Rating

A-

Specific Ratings

GraphicsB+
SoundA+
GameplayA+
Replay ValueB+
Learning CurveA+

Pros and Cons

Pros
  • Easy to play
  • Many memorable characters
  • Many hours of gameplay
  • Deep story
  • New traveling concept by entering paintings
  • Wonderful anime art style
Cons
  • Plethora of grammatical errors
  • Level grinding
  • Texture quality much lower than other versions

Atelier Lydie & Suelle: The Alchemists and the Mysterious Paintings (Nintendo Switch)

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Summary

Another great Atelier game, and the first on the Switch

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Description

For veterans of the Atelier series of games, Atelier Lydie & Suelle: The Alchemists and the Mysterious Paintings is another very good game. The "mysterious" paintings add a nice change to new areas that are not accessible from the traveling map. There is a large host of old and new characters, as well as a favorite from the Arland series that I did not expect to see. All the voice acting is done in Japanese, but don't let that scare you away. The text is in English, however there are tons of grammatical errors, plus lots of missing words in sentences. It kind of makes me wonder if the game was playtested before releasing in the West.

The battle system is mostly the same as ever, however it is noticeable that you need to grind more to level up than you might be accustomed to from playing previous Atelier games. There is a new aspect to the battle system, though, that allows your back row characters to support the front row. Support abilities vary from character to character, and I found that having Lydie in the back was beneficial to a character with lower HP/damage, as she supports by healing her front row character each time they are hit or giving them MP when they use a skill. And of course you can switch front and back row characters at any time.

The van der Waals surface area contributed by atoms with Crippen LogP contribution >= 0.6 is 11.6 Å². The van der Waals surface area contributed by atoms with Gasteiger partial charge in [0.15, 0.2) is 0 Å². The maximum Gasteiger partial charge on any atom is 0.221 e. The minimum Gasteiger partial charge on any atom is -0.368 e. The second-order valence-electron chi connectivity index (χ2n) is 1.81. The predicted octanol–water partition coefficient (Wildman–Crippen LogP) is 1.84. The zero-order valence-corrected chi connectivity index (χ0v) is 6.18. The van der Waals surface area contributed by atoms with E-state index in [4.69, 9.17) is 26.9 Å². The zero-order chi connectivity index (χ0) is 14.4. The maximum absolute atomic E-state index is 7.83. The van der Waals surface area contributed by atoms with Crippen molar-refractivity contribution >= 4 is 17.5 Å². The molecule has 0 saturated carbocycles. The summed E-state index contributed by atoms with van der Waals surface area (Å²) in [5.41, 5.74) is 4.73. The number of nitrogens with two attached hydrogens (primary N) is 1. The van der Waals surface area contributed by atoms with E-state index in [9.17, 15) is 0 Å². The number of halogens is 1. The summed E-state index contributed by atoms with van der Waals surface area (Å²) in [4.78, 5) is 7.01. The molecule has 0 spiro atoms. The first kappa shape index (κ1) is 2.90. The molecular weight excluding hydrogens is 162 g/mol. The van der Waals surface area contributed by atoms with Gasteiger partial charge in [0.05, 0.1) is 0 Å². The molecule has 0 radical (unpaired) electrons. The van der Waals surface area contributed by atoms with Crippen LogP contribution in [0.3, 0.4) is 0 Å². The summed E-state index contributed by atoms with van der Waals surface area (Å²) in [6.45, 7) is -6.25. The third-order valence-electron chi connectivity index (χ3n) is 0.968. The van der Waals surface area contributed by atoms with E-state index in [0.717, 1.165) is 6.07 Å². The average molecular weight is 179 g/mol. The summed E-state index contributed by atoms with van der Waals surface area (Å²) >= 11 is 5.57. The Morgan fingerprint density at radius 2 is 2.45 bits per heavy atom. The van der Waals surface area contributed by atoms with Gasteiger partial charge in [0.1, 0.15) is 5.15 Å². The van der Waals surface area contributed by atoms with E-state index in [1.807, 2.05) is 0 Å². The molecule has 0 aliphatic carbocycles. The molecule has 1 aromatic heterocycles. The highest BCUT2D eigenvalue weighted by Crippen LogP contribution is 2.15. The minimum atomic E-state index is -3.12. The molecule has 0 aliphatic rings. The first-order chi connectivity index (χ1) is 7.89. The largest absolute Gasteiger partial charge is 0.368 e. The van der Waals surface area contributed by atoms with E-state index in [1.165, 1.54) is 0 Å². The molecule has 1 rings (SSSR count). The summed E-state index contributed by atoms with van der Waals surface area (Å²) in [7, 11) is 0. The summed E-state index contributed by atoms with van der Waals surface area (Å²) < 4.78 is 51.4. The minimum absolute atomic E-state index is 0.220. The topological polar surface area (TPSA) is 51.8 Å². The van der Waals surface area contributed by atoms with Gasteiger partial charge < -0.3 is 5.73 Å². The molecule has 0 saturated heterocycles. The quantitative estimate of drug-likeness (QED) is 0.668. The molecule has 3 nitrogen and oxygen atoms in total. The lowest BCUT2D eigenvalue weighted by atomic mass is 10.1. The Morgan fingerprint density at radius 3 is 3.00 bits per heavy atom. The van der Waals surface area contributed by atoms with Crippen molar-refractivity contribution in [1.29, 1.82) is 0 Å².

The controls will feel very familiar to anyone who has played a previous Atelier game on the PS3/PS4. The crafting system has been modified again from Sophie/Firis. They have made it much harder to craft items with enhanced abilities. It does not feel like Quality plays an important part anymore and the focus is more on unlocking trait levels so that you can unlock and access better traits on synthesized items.

The game plays smooth enough on the Switch, but doesn't feel like it was really optimized to play at 1080p. It looks great on the 720p handheld screen, though, which is what I recommend you play it on.

Overall, I give this game an A- on the Switch. The dialogue could have used a lot more polish, especially because English-speaking players will be relying on it due to the lack of English voice acting. Considering it is the first Atelier game on the Nintendo Switch, though, this is still a great entry. I plan on putting some time into the PS4 version after I finish up the extra content on the Switch!

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